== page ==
Talbott was referring to Israel’s destruction of the Iraqi nuclear reactor at Osirak and a deadly bombing raid over Beirut that killed over 100 people and wounded 600 more, most of them civilians. Talbott had advised that, “If Israel continues to take international law into its own hands as violently—and as embarrassingly to the US—as it did in Baghdad and Beirut, then the next display of US displeasure ought to be more sustained and less symbolic. It might include severe cutbacks in American military aid, which is $1.2 billion for fiscal ’81 alone.[It is now officially $3 billion].
Pressed to recant, Talbott uttered the required response. As reported by the New York Times’ Steven Greenhouse,
“‘I do want to set the record straight on the question of my view of Israel as a strategic asset,’ he said, sounding chastened and contrite. ‘On that I have simply changed my opinion.’
“On the other hand, straining to reassure supporters of Israel, Mr. Talbott said, ‘I have always believed that the US-Israeli relationship is unshakable. Second, I have always believed that a strong Israel is in America’s interest because it serves the cause of peace and stability in the region…’
“During his 21 years at Time, Mr. Talbott often criticized Israel. Today he took a markedly different tone, portraying himself as a friend of Israel.”
In the article Talbott, had written that “Begin recognized that American Jews wield influence far beyond their numbers, but he also knew that there is considerable pent-up irritation in the US with the power of the pro-Israel lobby (which includes, of course, many non-Jews).” It was clearly his own opinion, as well.
Biden, according to the NY Times, jumped on that statement, calling it,“totally inappropriate,” to which Talbott, “asserting that no sight was intended,” noted that this “was simply a statement of fact,” and turned to Sen. Bernard Metzenbaum from his home state of Ohio for confirmation. Metzenbaum said that he was “satisfied” with Talbott’s remarks, but, “Maybe, in retrospect, he might have changed some phrases or some paragraphs.”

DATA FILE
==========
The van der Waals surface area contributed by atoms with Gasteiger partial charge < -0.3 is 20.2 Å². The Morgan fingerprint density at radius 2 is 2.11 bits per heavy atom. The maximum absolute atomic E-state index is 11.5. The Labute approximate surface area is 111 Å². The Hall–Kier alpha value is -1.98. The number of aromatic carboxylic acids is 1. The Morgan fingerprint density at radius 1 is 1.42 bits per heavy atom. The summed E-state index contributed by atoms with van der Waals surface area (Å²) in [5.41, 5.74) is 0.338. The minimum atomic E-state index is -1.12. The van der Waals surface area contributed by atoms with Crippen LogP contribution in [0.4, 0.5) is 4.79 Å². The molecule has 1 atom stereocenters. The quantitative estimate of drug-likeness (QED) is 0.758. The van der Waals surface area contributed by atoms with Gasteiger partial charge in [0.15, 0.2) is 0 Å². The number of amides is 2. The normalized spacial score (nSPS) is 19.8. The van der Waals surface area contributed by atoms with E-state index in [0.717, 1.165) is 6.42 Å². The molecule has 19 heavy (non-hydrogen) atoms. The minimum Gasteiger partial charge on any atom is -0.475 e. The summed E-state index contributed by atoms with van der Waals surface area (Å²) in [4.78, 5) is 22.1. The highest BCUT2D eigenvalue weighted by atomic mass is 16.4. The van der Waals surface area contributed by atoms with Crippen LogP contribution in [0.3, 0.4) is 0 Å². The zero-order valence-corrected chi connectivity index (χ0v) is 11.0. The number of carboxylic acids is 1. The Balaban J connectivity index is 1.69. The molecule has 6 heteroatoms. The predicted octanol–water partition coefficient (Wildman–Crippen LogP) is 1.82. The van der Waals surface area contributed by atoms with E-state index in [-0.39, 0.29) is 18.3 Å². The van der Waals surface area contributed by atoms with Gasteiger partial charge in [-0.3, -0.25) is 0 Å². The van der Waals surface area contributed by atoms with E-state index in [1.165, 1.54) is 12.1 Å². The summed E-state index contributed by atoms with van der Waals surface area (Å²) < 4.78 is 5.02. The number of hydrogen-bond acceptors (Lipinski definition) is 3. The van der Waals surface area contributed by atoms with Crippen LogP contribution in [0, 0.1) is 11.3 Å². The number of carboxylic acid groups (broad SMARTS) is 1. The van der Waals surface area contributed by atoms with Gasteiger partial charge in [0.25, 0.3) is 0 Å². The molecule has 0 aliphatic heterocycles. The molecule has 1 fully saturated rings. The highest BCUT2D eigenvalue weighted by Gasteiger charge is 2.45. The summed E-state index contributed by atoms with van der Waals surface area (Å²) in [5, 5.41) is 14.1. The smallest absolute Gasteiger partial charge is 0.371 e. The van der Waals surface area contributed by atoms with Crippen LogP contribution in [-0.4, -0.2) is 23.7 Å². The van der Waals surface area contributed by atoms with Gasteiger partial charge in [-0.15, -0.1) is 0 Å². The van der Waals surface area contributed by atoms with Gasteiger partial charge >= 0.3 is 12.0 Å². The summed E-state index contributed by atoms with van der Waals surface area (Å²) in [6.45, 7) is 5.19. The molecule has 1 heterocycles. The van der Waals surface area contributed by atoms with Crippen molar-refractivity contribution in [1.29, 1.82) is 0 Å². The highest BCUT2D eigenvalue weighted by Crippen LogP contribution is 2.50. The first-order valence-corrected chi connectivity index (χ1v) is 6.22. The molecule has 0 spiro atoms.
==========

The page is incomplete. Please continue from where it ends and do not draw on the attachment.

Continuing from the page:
Mind you, Talbott had questioned Israel’s strategic value to the US in 1981, in the heart of the Cold War when he was considered one of the main stream media’s ranking Soviet experts. Before going before the Senate, he had become a senior advisor on the former Soviet Union to the Clinton White House. By 1994, with the Soviet bloc no longer in the picture, it was generally agreed, even in Tel Aviv, that Israel’s value to the US had been severely diminished.
Biden went on, citing the same article, noted that Talbott also had written: “Israel has been a credit to itself and its American backers.”
Playing the role of Torquemada, he asked Talbott, “Do you believe that?”
“Yes, senator, I do,” he obediently replied.
His “conversion” process having been completed, Talbott received the senator’s and subsequently the Senate’s approval.
The reader should not be left with the impression that Joe Biden’s prime passions are limited to the love of Israel.
While in the Senate, he was a key supporter of the credit card industry, much of which is based in Delaware thanks to its cozy industry friendly tax laws and he was a key beneficiary of its campaign contributions. In return, he became a leading supporter of the “Bankruptcy Abuse Prevention and Consumer Protection Act of 2005” which, despite its title, made it harder for consumers to get protection under bankruptcy.
Biden was one of the first Democratic supporters of the bill and voted for it four times until it finally passed in March, 2005. Twisting the truth, a spokesman for Sen. Obama told the NY Times, “Senator Biden took on entrenched interests and succeeded in improving the bill for low-income workers, women and children.”
But even the Times wasn’t buying that. Biden, the paper noted, was one of only five Democrats who voted against a proposal that would require credit card companies to provide more effective warnings to consumers about the consequences of paying only the minimum amount due each month. Obama had voted for it.
Biden differed with Obama again when he helped to defeat amendments which would have strengthened protections for people forced into bankruptcy who have large medical debts or are in the military. He was also one of four Democrats who sided with Republicans to defeat an effort, supported by Obama, to shift responsibility in certain cases from debtors to the predatory lenders who helped push them into bankruptcy.
So why did Obama pick Biden for his running mate? We already know the answer.
JEFFREY BLANKFORT can be contacted at firstname.lastname@example.org